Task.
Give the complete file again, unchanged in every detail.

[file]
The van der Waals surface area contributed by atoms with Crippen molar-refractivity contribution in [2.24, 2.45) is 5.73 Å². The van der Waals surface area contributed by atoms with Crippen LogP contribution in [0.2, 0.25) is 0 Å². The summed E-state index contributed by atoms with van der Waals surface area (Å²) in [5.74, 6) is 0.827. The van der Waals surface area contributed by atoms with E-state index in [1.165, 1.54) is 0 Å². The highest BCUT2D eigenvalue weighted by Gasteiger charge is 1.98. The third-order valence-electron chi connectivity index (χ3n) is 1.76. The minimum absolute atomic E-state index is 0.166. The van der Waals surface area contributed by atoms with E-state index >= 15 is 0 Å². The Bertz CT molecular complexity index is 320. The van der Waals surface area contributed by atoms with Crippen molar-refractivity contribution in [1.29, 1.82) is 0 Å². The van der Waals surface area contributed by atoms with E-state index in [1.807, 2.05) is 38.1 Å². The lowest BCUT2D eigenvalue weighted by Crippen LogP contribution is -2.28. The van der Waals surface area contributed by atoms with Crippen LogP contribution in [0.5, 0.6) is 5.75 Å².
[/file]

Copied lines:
The van der Waals surface area contributed by atoms with Crippen molar-refractivity contribution in [2.24, 2.45) is 5.73 Å². The van der Waals surface area contributed by atoms with Crippen LogP contribution in [0.2, 0.25) is 0 Å². The summed E-state index contributed by atoms with van der Waals surface area (Å²) in [5.74, 6) is 0.827. The van der Waals surface area contributed by atoms with E-state index in [1.165, 1.54) is 0 Å². The highest BCUT2D eigenvalue weighted by Gasteiger charge is 1.98. The third-order valence-electron chi connectivity index (χ3n) is 1.76. The minimum absolute atomic E-state index is 0.166. The van der Waals surface area contributed by atoms with E-state index >= 15 is 0 Å². The Bertz CT molecular complexity index is 320. The van der Waals surface area contributed by atoms with Crippen molar-refractivity contribution in [1.29, 1.82) is 0 Å². The van der Waals surface area contributed by atoms with E-state index in [1.807, 2.05) is 38.1 Å². The lowest BCUT2D eigenvalue weighted by Crippen LogP contribution is -2.28. The van der Waals surface area contributed by atoms with Crippen LogP contribution in [0.5, 0.6) is 5.75 Å².